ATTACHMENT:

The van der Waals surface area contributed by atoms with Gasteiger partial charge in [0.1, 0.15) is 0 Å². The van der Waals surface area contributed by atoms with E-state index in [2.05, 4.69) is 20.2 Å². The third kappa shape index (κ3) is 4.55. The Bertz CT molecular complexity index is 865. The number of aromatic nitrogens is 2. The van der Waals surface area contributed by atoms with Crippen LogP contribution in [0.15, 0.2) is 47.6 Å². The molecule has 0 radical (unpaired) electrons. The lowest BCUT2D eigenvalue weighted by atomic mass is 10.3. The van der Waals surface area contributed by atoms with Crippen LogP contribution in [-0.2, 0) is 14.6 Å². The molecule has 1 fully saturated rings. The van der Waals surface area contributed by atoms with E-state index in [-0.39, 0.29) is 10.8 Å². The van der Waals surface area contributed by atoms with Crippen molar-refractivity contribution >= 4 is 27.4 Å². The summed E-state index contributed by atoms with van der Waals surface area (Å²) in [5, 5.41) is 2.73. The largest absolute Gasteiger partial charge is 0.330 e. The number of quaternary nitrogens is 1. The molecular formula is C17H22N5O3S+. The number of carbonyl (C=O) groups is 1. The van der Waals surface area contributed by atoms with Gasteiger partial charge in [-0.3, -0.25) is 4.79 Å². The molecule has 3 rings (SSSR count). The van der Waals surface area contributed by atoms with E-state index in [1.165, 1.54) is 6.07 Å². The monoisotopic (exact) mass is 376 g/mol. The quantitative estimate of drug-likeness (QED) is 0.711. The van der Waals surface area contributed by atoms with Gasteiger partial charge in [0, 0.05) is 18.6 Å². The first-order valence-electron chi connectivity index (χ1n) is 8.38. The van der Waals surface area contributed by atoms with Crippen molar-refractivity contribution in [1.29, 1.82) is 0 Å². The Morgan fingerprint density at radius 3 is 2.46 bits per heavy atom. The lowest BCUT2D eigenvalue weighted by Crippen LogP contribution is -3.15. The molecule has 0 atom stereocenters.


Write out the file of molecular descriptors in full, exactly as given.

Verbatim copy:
The van der Waals surface area contributed by atoms with Gasteiger partial charge in [0.1, 0.15) is 0 Å². The van der Waals surface area contributed by atoms with E-state index in [2.05, 4.69) is 20.2 Å². The third kappa shape index (κ3) is 4.55. The Bertz CT molecular complexity index is 865. The number of aromatic nitrogens is 2. The van der Waals surface area contributed by atoms with Crippen LogP contribution in [0.15, 0.2) is 47.6 Å². The molecule has 0 radical (unpaired) electrons. The lowest BCUT2D eigenvalue weighted by atomic mass is 10.3. The van der Waals surface area contributed by atoms with Crippen LogP contribution in [-0.2, 0) is 14.6 Å². The molecule has 1 fully saturated rings. The van der Waals surface area contributed by atoms with E-state index in [-0.39, 0.29) is 10.8 Å². The van der Waals surface area contributed by atoms with Crippen molar-refractivity contribution >= 4 is 27.4 Å². The summed E-state index contributed by atoms with van der Waals surface area (Å²) in [5, 5.41) is 2.73. The largest absolute Gasteiger partial charge is 0.330 e. The number of quaternary nitrogens is 1. The molecular formula is C17H22N5O3S+. The number of carbonyl (C=O) groups is 1. The van der Waals surface area contributed by atoms with Gasteiger partial charge in [-0.3, -0.25) is 4.79 Å². The molecule has 3 rings (SSSR count). The van der Waals surface area contributed by atoms with E-state index in [1.165, 1.54) is 6.07 Å². The monoisotopic (exact) mass is 376 g/mol. The quantitative estimate of drug-likeness (QED) is 0.711. The van der Waals surface area contributed by atoms with Gasteiger partial charge in [0, 0.05) is 18.6 Å². The first-order valence-electron chi connectivity index (χ1n) is 8.38. The van der Waals surface area contributed by atoms with Crippen molar-refractivity contribution in [1.29, 1.82) is 0 Å². The Morgan fingerprint density at radius 3 is 2.46 bits per heavy atom. The lowest BCUT2D eigenvalue weighted by Crippen LogP contribution is -3.15. The molecule has 0 atom stereocenters.